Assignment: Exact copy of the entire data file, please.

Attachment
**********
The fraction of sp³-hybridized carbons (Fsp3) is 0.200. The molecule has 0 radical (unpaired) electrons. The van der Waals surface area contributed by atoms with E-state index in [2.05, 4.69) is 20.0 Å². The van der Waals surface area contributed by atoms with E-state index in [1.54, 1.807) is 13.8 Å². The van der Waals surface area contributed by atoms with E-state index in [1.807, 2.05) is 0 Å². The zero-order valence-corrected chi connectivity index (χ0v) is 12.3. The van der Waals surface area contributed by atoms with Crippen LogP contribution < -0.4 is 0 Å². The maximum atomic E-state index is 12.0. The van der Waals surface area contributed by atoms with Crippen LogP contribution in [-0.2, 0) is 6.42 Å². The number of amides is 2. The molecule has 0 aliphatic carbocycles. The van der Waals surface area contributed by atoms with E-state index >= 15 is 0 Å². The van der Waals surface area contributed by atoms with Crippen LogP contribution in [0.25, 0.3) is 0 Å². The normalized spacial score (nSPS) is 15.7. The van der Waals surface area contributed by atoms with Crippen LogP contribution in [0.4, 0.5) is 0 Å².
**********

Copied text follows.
The fraction of sp³-hybridized carbons (Fsp3) is 0.200. The molecule has 0 radical (unpaired) electrons. The van der Waals surface area contributed by atoms with E-state index in [2.05, 4.69) is 20.0 Å². The van der Waals surface area contributed by atoms with E-state index in [1.54, 1.807) is 13.8 Å². The van der Waals surface area contributed by atoms with E-state index in [1.807, 2.05) is 0 Å². The zero-order valence-corrected chi connectivity index (χ0v) is 12.3. The van der Waals surface area contributed by atoms with Crippen LogP contribution < -0.4 is 0 Å². The maximum atomic E-state index is 12.0. The van der Waals surface area contributed by atoms with Crippen LogP contribution in [-0.2, 0) is 6.42 Å². The number of amides is 2. The molecule has 0 aliphatic carbocycles. The van der Waals surface area contributed by atoms with E-state index >= 15 is 0 Å². The van der Waals surface area contributed by atoms with Crippen LogP contribution in [0.25, 0.3) is 0 Å². The normalized spacial score (nSPS) is 15.7. The van der Waals surface area contributed by atoms with Crippen LogP contribution in [0.4, 0.5) is 0 Å².